Relief Shading

Caitlin Dempsey


Relief shading involves the use of shadows to emphasize the topography of a terrain. In GIS, most often this involves the use of a digital elevation model (DEM) that has undergone a technique called hillshading. The variation in shadowing gives the elevation a 3D effect and helps put into context how hilly or flat a geographic area is. There are different methods for achieving a shaded relief map and resources for understanding this cartographic technique are listed here.

Brief overview of hillshading along with some discussion on hand hillshading and methods. Although the page is dated, it still provides some useful base information.

Hillshading Alternatives
Examples and methodology for creating 3D illusions of terrain using hachure, point symbol and inclined contour techniques.

Relief Shading
Comprehensive site devoted to the techniques of shaded relief maps.

Shaded Relief
Web site of Tom Patterson, from the United States Park Service which presents examples and articles on shaded relief techniques.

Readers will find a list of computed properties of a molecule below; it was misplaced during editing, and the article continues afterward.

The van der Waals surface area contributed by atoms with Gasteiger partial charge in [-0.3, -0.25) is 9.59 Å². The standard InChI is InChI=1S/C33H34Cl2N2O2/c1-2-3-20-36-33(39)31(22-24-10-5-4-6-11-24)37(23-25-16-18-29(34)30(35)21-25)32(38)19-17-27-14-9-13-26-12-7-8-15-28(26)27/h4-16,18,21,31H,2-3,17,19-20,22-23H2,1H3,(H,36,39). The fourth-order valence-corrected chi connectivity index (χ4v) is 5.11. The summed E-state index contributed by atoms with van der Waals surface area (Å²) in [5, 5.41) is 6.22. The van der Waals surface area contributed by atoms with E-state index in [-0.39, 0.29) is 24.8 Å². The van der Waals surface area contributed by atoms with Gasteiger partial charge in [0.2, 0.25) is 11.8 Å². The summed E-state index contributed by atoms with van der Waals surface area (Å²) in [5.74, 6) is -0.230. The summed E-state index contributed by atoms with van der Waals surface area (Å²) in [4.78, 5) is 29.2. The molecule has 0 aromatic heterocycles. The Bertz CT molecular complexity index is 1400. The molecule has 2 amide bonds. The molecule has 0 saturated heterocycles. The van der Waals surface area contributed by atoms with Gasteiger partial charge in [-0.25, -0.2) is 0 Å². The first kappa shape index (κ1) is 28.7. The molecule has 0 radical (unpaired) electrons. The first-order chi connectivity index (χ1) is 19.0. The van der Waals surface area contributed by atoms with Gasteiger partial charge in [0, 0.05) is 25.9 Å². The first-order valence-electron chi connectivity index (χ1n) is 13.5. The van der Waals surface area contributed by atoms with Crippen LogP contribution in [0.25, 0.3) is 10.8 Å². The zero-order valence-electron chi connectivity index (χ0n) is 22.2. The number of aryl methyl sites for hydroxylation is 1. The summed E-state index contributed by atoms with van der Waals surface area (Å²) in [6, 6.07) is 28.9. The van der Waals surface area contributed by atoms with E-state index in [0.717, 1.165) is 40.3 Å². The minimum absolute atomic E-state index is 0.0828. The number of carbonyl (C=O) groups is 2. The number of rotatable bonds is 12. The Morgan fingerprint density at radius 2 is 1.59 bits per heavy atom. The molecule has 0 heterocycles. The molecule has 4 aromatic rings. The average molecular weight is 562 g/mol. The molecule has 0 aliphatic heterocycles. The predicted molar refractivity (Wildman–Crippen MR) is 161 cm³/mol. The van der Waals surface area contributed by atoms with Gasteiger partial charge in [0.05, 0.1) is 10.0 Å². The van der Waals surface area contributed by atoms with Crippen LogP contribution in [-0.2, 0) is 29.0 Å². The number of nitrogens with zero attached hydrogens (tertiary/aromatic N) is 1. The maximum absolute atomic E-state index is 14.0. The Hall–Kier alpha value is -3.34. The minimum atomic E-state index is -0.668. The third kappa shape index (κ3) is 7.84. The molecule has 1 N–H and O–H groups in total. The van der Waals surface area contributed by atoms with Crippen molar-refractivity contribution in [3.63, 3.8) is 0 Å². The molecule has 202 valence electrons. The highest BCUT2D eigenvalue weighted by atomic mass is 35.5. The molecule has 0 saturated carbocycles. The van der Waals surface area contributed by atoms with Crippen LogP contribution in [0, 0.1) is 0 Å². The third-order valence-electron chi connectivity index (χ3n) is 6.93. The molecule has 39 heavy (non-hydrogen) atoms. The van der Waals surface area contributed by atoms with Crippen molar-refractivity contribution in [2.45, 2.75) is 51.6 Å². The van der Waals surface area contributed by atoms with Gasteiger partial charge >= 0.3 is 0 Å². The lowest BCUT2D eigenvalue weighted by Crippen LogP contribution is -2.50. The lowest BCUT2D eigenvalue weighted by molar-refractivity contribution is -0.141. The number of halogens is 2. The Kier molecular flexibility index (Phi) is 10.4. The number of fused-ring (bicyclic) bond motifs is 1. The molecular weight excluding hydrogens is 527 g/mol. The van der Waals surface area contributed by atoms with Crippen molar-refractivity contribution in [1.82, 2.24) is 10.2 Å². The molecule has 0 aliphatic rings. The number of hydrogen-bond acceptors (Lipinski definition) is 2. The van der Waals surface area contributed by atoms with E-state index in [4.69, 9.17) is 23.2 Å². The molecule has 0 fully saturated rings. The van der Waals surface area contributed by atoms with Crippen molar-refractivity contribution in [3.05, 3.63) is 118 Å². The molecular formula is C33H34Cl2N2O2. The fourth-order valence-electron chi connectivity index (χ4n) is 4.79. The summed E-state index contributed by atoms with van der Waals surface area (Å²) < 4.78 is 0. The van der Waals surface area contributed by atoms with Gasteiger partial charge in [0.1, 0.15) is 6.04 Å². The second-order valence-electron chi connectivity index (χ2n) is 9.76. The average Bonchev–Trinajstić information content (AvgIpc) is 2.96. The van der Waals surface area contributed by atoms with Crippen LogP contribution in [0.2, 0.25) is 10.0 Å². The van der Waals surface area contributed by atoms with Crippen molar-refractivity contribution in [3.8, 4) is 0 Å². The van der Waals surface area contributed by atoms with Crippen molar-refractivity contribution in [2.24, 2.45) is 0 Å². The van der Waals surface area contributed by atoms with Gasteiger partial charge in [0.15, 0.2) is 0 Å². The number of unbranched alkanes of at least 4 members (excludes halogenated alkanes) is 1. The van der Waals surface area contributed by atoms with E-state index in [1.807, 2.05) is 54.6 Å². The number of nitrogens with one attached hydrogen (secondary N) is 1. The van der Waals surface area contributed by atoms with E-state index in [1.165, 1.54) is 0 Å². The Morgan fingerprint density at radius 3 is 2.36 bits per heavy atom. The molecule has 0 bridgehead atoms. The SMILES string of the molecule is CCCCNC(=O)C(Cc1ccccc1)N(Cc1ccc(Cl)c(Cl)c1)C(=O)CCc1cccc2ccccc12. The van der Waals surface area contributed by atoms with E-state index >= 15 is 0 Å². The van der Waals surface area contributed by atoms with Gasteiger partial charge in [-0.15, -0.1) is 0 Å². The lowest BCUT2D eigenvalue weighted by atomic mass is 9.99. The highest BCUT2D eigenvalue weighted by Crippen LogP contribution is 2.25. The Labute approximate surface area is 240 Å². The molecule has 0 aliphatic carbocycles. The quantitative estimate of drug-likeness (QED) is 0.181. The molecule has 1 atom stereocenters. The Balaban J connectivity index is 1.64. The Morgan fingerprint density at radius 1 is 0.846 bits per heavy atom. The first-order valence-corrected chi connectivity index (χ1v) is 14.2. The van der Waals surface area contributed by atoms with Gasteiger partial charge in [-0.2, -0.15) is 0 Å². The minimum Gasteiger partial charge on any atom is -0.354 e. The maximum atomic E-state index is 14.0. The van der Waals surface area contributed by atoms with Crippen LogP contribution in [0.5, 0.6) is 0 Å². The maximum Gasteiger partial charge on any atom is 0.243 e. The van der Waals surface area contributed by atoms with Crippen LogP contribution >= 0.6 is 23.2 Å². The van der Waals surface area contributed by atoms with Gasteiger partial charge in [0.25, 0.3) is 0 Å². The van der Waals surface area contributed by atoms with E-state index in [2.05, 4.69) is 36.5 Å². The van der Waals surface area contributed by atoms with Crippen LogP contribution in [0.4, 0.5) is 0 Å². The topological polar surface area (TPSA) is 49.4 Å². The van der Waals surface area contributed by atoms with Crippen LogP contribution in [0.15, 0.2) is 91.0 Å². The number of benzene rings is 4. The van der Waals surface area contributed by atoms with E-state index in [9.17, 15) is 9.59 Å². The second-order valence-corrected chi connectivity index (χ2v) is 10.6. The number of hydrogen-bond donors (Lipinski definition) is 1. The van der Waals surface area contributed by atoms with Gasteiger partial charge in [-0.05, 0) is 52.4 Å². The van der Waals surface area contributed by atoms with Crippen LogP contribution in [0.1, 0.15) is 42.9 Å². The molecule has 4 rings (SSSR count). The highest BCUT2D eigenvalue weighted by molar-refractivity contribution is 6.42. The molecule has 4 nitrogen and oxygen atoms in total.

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Hillshading of terrain using layer tints with aspect-variant luminosity.(cartography): An article from: Cartography and Geographic Information Science [HTML] (Digital)
by Patrick J. Kennelly (Author), A. Jon Kimerling (Author)

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About the author
Caitlin Dempsey
Caitlin Dempsey is the editor of Geography Realm and holds a master's degree in Geography from UCLA as well as a Master of Library and Information Science (MLIS) from SJSU.

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1 thought on “Relief Shading”

  1. I’ve noticed that it seems common to hillshade with the sun emulated at 315° & 45° above the horizon (or something similar). This doesn’t appear to be good practice relative to real sun angles in the northern hemisphere. I realize using actual figures for the basis of a primarily visual calculation could have downsides (things might literally ‘appear’ to be upside-down). Though this unrealistically illuminates cool northern slopes & shades exposed southern aspects. This is also in direct contrast (quite literally) to the realities of aerial imaging. One can imagine what a transparent overlay of the two would look like (not good). Do standards exist in this regard? Opinions anybody?

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